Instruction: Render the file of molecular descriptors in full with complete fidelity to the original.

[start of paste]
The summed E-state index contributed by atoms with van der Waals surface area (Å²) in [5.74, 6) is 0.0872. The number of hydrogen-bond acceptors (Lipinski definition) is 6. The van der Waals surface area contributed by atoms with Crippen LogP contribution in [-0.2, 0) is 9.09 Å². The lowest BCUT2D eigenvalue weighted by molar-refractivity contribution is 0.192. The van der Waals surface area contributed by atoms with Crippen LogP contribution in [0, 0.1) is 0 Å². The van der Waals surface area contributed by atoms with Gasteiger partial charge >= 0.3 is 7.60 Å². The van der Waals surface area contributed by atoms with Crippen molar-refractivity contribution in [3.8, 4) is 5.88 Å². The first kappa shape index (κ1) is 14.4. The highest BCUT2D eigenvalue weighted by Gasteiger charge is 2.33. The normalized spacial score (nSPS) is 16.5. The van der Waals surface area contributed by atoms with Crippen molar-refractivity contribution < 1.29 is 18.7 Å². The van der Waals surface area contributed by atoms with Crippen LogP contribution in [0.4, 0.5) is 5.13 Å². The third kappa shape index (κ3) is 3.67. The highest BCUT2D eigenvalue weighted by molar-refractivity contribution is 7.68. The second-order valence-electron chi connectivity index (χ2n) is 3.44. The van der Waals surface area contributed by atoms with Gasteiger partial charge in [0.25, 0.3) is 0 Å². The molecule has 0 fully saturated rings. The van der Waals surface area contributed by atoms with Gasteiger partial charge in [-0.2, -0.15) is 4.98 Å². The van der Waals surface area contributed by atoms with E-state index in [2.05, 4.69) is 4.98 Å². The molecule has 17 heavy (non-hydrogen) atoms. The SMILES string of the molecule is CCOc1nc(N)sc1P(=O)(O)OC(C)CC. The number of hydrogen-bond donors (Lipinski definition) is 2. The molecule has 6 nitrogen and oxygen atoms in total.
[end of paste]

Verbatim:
The summed E-state index contributed by atoms with van der Waals surface area (Å²) in [5.74, 6) is 0.0872. The number of hydrogen-bond acceptors (Lipinski definition) is 6. The van der Waals surface area contributed by atoms with Crippen LogP contribution in [-0.2, 0) is 9.09 Å². The lowest BCUT2D eigenvalue weighted by molar-refractivity contribution is 0.192. The van der Waals surface area contributed by atoms with Crippen LogP contribution in [0, 0.1) is 0 Å². The van der Waals surface area contributed by atoms with Gasteiger partial charge >= 0.3 is 7.60 Å². The van der Waals surface area contributed by atoms with Crippen molar-refractivity contribution in [3.8, 4) is 5.88 Å². The first kappa shape index (κ1) is 14.4. The highest BCUT2D eigenvalue weighted by Gasteiger charge is 2.33. The normalized spacial score (nSPS) is 16.5. The van der Waals surface area contributed by atoms with Crippen molar-refractivity contribution < 1.29 is 18.7 Å². The van der Waals surface area contributed by atoms with Crippen LogP contribution in [0.4, 0.5) is 5.13 Å². The third kappa shape index (κ3) is 3.67. The highest BCUT2D eigenvalue weighted by molar-refractivity contribution is 7.68. The second-order valence-electron chi connectivity index (χ2n) is 3.44. The van der Waals surface area contributed by atoms with Gasteiger partial charge in [0.25, 0.3) is 0 Å². The molecule has 0 fully saturated rings. The van der Waals surface area contributed by atoms with Gasteiger partial charge in [-0.2, -0.15) is 4.98 Å². The van der Waals surface area contributed by atoms with E-state index in [2.05, 4.69) is 4.98 Å². The molecule has 17 heavy (non-hydrogen) atoms. The SMILES string of the molecule is CCOc1nc(N)sc1P(=O)(O)OC(C)CC. The number of hydrogen-bond donors (Lipinski definition) is 2. The molecule has 6 nitrogen and oxygen atoms in total.